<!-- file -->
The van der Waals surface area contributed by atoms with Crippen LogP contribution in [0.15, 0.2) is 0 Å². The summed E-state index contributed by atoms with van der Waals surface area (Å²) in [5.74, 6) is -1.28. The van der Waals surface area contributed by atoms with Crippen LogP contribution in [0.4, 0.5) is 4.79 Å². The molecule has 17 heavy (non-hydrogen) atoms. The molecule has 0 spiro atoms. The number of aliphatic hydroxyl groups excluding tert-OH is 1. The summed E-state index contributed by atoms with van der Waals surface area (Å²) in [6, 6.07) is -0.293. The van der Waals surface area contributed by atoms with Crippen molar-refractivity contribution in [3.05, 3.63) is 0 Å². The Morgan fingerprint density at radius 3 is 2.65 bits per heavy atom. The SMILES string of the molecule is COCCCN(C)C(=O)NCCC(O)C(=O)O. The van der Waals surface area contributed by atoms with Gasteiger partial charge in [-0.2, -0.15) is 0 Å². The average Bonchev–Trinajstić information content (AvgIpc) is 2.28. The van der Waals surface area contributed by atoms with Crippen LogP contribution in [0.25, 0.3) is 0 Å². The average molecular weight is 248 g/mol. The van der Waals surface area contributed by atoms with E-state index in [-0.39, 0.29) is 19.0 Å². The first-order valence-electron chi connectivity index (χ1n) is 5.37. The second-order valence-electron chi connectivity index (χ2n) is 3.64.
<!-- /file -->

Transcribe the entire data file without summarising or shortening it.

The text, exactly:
The van der Waals surface area contributed by atoms with Crippen LogP contribution in [0.15, 0.2) is 0 Å². The summed E-state index contributed by atoms with van der Waals surface area (Å²) in [5.74, 6) is -1.28. The van der Waals surface area contributed by atoms with Crippen LogP contribution in [0.4, 0.5) is 4.79 Å². The molecule has 17 heavy (non-hydrogen) atoms. The molecule has 0 spiro atoms. The number of aliphatic hydroxyl groups excluding tert-OH is 1. The summed E-state index contributed by atoms with van der Waals surface area (Å²) in [6, 6.07) is -0.293. The van der Waals surface area contributed by atoms with Crippen molar-refractivity contribution in [3.05, 3.63) is 0 Å². The Morgan fingerprint density at radius 3 is 2.65 bits per heavy atom. The SMILES string of the molecule is COCCCN(C)C(=O)NCCC(O)C(=O)O. The van der Waals surface area contributed by atoms with Gasteiger partial charge in [-0.2, -0.15) is 0 Å². The average Bonchev–Trinajstić information content (AvgIpc) is 2.28. The van der Waals surface area contributed by atoms with Crippen LogP contribution in [0.25, 0.3) is 0 Å². The average molecular weight is 248 g/mol. The van der Waals surface area contributed by atoms with E-state index in [-0.39, 0.29) is 19.0 Å². The first-order valence-electron chi connectivity index (χ1n) is 5.37. The second-order valence-electron chi connectivity index (χ2n) is 3.64.